Americans love their cars. Type “America’s love” into Google and it automatically completes the phrase to say “America’s love affair with cars.”

It’s fine if you love your car. But how much money is it costing you? Probably more than you think.

According to the U.S. Department of Labor’s Bureau of Labor Statistics, driving a car will cost you, on average, $5,522 each year. If you are still paying for your car, that amount jumps to $9,576.

Why not save on transportation costs by using your bicycle to get around town?

The benefits to biking instead of driving a car are many:

* Biking helps you stay healthy. Need to lose weight or relieve stress? Want to exercise your core and legs? Want to prevent heart disease, strokes and high blood pressure? Medical studies say bicycling can help with all of that. One study by the University of Glasgow found regularly riding a bike can help reduce your chances of developing cancer as well.

* Every time you bike instead of drive you are helping the environment by replacing an activity that burns fossil fuels and pollutes the air with an activity that does neither. The positive effect on the environment can be significant: Adventure Cycling Association estimates if people biked (and walked) more, each year we would save between 700 million and 1.6 billion gallons of fuel and reduce the amount of greenhouse gas emissions by between 6 and 14 million tons.

* You’ll save money.

The IRS estimates owning and operating a car will cost you 57.5 cents per mile in 2020. They take into account, not only the cost of gasoline and oil, but also depreciation, insurance, repairs, and other common costs associated with owning a car.

Don’t tune out here because we’re talking about saving a measly 57 cents per mile. It will add up over time. If you ride just 10 miles each week on average over the course of a year, you’ll save $299. Double your miles and now you’re saving close to $600.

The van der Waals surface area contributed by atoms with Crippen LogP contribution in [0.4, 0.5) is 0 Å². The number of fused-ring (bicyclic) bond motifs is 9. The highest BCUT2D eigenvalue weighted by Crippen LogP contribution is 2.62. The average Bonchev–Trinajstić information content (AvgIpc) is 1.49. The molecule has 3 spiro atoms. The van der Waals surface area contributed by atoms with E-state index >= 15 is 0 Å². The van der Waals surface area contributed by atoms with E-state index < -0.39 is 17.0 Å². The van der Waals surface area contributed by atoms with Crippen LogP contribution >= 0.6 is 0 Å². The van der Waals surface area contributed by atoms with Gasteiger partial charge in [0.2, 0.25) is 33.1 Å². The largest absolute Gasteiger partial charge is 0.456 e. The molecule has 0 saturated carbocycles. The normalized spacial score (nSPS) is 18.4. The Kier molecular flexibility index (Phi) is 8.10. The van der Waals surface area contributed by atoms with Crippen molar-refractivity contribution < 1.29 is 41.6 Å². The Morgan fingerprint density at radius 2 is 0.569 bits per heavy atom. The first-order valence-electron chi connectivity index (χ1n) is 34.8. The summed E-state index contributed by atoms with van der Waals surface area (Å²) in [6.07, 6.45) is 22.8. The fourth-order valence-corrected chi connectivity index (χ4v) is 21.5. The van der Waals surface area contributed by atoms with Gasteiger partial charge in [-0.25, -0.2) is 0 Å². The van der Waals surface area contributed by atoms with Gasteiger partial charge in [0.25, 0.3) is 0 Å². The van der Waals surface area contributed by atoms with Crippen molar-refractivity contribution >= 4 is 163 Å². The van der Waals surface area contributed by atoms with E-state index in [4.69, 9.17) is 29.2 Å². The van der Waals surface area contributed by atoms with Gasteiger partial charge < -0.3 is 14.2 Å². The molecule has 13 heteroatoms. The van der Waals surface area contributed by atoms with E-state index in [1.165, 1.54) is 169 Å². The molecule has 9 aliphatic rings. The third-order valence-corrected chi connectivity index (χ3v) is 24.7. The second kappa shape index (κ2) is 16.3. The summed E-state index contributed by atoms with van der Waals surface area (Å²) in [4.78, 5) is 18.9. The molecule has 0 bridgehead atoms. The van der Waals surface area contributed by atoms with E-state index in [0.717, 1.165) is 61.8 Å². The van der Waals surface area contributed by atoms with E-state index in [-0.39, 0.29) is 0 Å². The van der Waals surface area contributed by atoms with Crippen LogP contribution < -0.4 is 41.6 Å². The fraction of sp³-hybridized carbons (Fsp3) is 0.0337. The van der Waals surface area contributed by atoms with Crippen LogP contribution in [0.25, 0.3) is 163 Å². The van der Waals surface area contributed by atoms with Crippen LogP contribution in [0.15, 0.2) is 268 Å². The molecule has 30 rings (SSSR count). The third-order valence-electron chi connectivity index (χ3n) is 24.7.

You might even discover that you’re able to accomplish your fitness goals through biking alone. Now you could quit your gym membership and save even more money.

If bicycling as a form of transportation is a new idea to you, don’t let that stop you. Just start out small. For goodness’ sake, don’t make your first ride in 12 years be your 19-mile commute to work. That will just get you sweaty, dirty and injured on the side of the road with a flat tire. And you’ll be late to work.

Pick a destination that matches your fitness level. If you haven’t ridden in years, start with a destination three or four miles away. If you know you can ride farther, then go for it.

To find a bike-friendly route to take, use Google maps. Enter your start and end points for your ride, then click on the bicyclist. Google will show you the best route to take, complete with mileage and an ETA.

When you’re ready to start biking to work, you’ll be amazed to learn that it can actually save you time, if you usually exercise before or after your job. For example, my commute in a car is 34 minutes round-trip, while biking usually takes me 70 minutes.

If I drive to work and plan to exercise for an hour after I get home, I’ll spend one hour and 34 minutes on those two activities combined. If I bike to work, I will spend only one hour and 10 minutes biking to work. When I get home, I’ve already exercised, and I end up saving 24 minutes. How much time you save may be different, of course.

Ride your route a few times so that you’re comfortable with it. That way, you’ll be ready for Bike to Work Week, which is Sept. 21-27 this year.

So if you’re one of those Americans who loves cars, that’s fine. I’m not going to tell you to sell your car or anything. But maybe give bicycling a try. You’ll be healthier, help the environment, and save a bunch of money. That’s three birds with one stone.

Dave Kinzer is a music teacher and a financial coach in Springfield. Contact him at His column will appear here every other Wednesday.

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